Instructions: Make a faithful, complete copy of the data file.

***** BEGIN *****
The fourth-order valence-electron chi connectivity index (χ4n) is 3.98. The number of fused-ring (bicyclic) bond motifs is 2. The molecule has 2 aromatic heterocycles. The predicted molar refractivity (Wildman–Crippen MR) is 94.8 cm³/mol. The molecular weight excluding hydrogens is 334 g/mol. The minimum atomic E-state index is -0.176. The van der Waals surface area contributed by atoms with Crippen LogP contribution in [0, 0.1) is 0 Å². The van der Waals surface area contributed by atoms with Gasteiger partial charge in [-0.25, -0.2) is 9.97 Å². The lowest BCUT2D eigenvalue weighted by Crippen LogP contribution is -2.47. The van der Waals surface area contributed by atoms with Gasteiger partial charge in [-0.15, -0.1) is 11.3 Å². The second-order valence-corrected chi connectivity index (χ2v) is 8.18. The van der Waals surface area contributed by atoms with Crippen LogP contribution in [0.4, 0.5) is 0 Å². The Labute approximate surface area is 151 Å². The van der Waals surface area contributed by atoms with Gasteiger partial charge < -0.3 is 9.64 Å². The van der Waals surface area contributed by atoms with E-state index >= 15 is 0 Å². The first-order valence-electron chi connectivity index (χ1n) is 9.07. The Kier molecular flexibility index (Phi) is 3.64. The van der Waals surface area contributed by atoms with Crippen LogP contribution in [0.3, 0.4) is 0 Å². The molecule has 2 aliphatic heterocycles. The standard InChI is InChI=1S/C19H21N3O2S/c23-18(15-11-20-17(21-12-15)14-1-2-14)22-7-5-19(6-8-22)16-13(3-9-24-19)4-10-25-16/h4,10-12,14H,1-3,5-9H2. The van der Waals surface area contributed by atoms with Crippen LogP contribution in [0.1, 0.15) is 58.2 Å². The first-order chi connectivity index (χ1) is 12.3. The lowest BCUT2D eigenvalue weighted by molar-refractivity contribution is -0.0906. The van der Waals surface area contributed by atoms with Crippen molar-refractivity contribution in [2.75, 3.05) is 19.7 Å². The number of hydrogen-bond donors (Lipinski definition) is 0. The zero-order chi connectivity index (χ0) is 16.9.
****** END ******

The fourth-order valence-electron chi connectivity index (χ4n) is 3.98. The number of fused-ring (bicyclic) bond motifs is 2. The molecule has 2 aromatic heterocycles. The predicted molar refractivity (Wildman–Crippen MR) is 94.8 cm³/mol. The molecular weight excluding hydrogens is 334 g/mol. The minimum atomic E-state index is -0.176. The van der Waals surface area contributed by atoms with Crippen LogP contribution in [0, 0.1) is 0 Å². The van der Waals surface area contributed by atoms with Gasteiger partial charge in [-0.25, -0.2) is 9.97 Å². The lowest BCUT2D eigenvalue weighted by Crippen LogP contribution is -2.47. The van der Waals surface area contributed by atoms with Gasteiger partial charge in [-0.15, -0.1) is 11.3 Å². The second-order valence-corrected chi connectivity index (χ2v) is 8.18. The van der Waals surface area contributed by atoms with Crippen LogP contribution in [0.4, 0.5) is 0 Å². The Labute approximate surface area is 151 Å². The van der Waals surface area contributed by atoms with Gasteiger partial charge < -0.3 is 9.64 Å². The van der Waals surface area contributed by atoms with E-state index >= 15 is 0 Å². The first-order valence-electron chi connectivity index (χ1n) is 9.07. The Kier molecular flexibility index (Phi) is 3.64. The van der Waals surface area contributed by atoms with Crippen LogP contribution in [0.3, 0.4) is 0 Å². The molecule has 2 aliphatic heterocycles. The standard InChI is InChI=1S/C19H21N3O2S/c23-18(15-11-20-17(21-12-15)14-1-2-14)22-7-5-19(6-8-22)16-13(3-9-24-19)4-10-25-16/h4,10-12,14H,1-3,5-9H2. The van der Waals surface area contributed by atoms with Crippen LogP contribution in [0.1, 0.15) is 58.2 Å². The first-order chi connectivity index (χ1) is 12.3. The lowest BCUT2D eigenvalue weighted by molar-refractivity contribution is -0.0906. The van der Waals surface area contributed by atoms with Crippen molar-refractivity contribution in [2.75, 3.05) is 19.7 Å². The number of hydrogen-bond donors (Lipinski definition) is 0. The zero-order chi connectivity index (χ0) is 16.9.